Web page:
Tag Archives: ciabhach

Geek and Kike

There is a pair of interesting words in Daniel Cassidy’s incredibly stupid book, How The Irish Invented Slang, the words geek and kike. Geek is defined by Cassidy as a fairground term for a long-haired person, which is pushing it – the geek was frequently the ‘wild man’ in a fairground (think of Sideshow Bob on the Simpsons) but this seems to be a relatively late meaning.  The word kike is a racist insult used by ignorant bigots to refer to Jews. The reason why they are placed together in this post is because Cassidy derived both of them from derivatives of the Irish word ciabh, meaning tress or curl.

Cassidy’s claims about these words are just as absurd as the rest of this crazy book.

Leaving aside the fact that ciabhóg and ciabhach are quite similar but they supposedly gave rise to two words which sound very different in English, and that neither word sounds much like either geek or kike, it is a measure of how random and arbitrary Cassidy’s Irish explanations for American slang were that he decided to assign kike to ciabhóg but geek to ciabhach. If you accepted an Irish derivation for these words, it would be just as reasonable to argue for it the other way round, with kike coming from ciabhach and geek coming from ciabhóg, or derive both from ciabhach or both from ciabhóg, or derive one or both from caidheach (a bit like kayak but with the final k sound like the ch in Scottish loch) which means filthy or from caoch meaning blind or from gíoc (pronounced geek) meaning a squeal or a chirp. I’m not actually suggesting that any of these are the origin of these terms. I am merely showing how unreliable and shoddy and dishonest Cassidy’s methods were and how unlikely it is that methods like this will reveal anything of value, even by accident.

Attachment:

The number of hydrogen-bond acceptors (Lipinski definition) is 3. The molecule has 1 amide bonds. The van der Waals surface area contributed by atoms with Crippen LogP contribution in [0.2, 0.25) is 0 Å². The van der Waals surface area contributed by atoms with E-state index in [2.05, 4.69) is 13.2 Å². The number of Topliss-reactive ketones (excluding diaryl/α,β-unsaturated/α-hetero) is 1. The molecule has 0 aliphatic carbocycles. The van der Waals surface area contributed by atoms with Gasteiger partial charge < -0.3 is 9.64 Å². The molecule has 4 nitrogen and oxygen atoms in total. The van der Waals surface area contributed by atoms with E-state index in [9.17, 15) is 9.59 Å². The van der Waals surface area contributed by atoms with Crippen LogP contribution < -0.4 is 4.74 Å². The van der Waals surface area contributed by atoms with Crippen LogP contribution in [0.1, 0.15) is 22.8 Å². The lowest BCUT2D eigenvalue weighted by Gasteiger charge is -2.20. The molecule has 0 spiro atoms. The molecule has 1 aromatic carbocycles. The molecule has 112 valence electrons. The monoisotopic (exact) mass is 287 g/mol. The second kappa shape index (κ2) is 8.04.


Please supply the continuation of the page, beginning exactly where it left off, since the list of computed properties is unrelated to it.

Back in the real word, geek is from a Germanic word meaning a fool, geck, which was actually used in the 18th century in the Austro-Hungarian empire for people in travelling freak shows. As for kike, there are various explanations, the most likely of which is that it comes from the Yiddish word for circle, because illiterate Jewish immigrants used to sign with a circle rather than with the cross used by Christian immigrants.